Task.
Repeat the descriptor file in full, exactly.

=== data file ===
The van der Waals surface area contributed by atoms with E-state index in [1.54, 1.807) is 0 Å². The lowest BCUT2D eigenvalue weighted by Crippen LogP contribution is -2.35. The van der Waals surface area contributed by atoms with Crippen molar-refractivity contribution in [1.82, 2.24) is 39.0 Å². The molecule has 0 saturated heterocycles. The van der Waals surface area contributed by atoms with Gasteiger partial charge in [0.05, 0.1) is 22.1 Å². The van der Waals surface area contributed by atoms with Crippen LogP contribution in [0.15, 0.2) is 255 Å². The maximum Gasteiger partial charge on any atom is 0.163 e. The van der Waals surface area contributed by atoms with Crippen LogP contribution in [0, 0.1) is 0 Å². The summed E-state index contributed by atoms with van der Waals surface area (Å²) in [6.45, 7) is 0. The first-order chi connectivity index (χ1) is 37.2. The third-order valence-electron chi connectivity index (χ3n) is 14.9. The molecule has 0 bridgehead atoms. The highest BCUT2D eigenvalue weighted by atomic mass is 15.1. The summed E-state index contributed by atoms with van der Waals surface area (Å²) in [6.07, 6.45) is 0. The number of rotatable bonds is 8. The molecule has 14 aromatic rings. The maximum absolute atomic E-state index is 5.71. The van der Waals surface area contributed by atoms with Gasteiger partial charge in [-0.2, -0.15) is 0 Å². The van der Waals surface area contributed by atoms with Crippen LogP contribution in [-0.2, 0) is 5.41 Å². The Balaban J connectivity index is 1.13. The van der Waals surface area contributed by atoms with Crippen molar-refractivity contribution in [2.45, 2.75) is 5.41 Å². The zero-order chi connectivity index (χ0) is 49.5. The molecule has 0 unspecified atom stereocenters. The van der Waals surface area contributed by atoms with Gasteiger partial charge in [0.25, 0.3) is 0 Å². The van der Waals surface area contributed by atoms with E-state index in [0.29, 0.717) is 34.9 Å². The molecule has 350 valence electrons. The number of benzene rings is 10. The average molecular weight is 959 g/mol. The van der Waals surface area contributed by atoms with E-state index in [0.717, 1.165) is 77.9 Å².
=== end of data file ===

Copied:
The van der Waals surface area contributed by atoms with E-state index in [1.54, 1.807) is 0 Å². The lowest BCUT2D eigenvalue weighted by Crippen LogP contribution is -2.35. The van der Waals surface area contributed by atoms with Crippen molar-refractivity contribution in [1.82, 2.24) is 39.0 Å². The molecule has 0 saturated heterocycles. The van der Waals surface area contributed by atoms with Gasteiger partial charge in [0.05, 0.1) is 22.1 Å². The van der Waals surface area contributed by atoms with Crippen LogP contribution in [0.15, 0.2) is 255 Å². The maximum Gasteiger partial charge on any atom is 0.163 e. The van der Waals surface area contributed by atoms with Crippen LogP contribution in [0, 0.1) is 0 Å². The summed E-state index contributed by atoms with van der Waals surface area (Å²) in [6.45, 7) is 0. The first-order chi connectivity index (χ1) is 37.2. The third-order valence-electron chi connectivity index (χ3n) is 14.9. The molecule has 0 bridgehead atoms. The highest BCUT2D eigenvalue weighted by atomic mass is 15.1. The summed E-state index contributed by atoms with van der Waals surface area (Å²) in [6.07, 6.45) is 0. The number of rotatable bonds is 8. The molecule has 14 aromatic rings. The maximum absolute atomic E-state index is 5.71. The van der Waals surface area contributed by atoms with Gasteiger partial charge in [-0.2, -0.15) is 0 Å². The van der Waals surface area contributed by atoms with Crippen LogP contribution in [-0.2, 0) is 5.41 Å². The Balaban J connectivity index is 1.13. The van der Waals surface area contributed by atoms with Crippen molar-refractivity contribution in [2.45, 2.75) is 5.41 Å². The zero-order chi connectivity index (χ0) is 49.5. The molecule has 0 unspecified atom stereocenters. The van der Waals surface area contributed by atoms with Gasteiger partial charge in [0.25, 0.3) is 0 Å². The van der Waals surface area contributed by atoms with E-state index in [0.29, 0.717) is 34.9 Å². The molecule has 350 valence electrons. The number of benzene rings is 10. The average molecular weight is 959 g/mol. The van der Waals surface area contributed by atoms with E-state index in [0.717, 1.165) is 77.9 Å².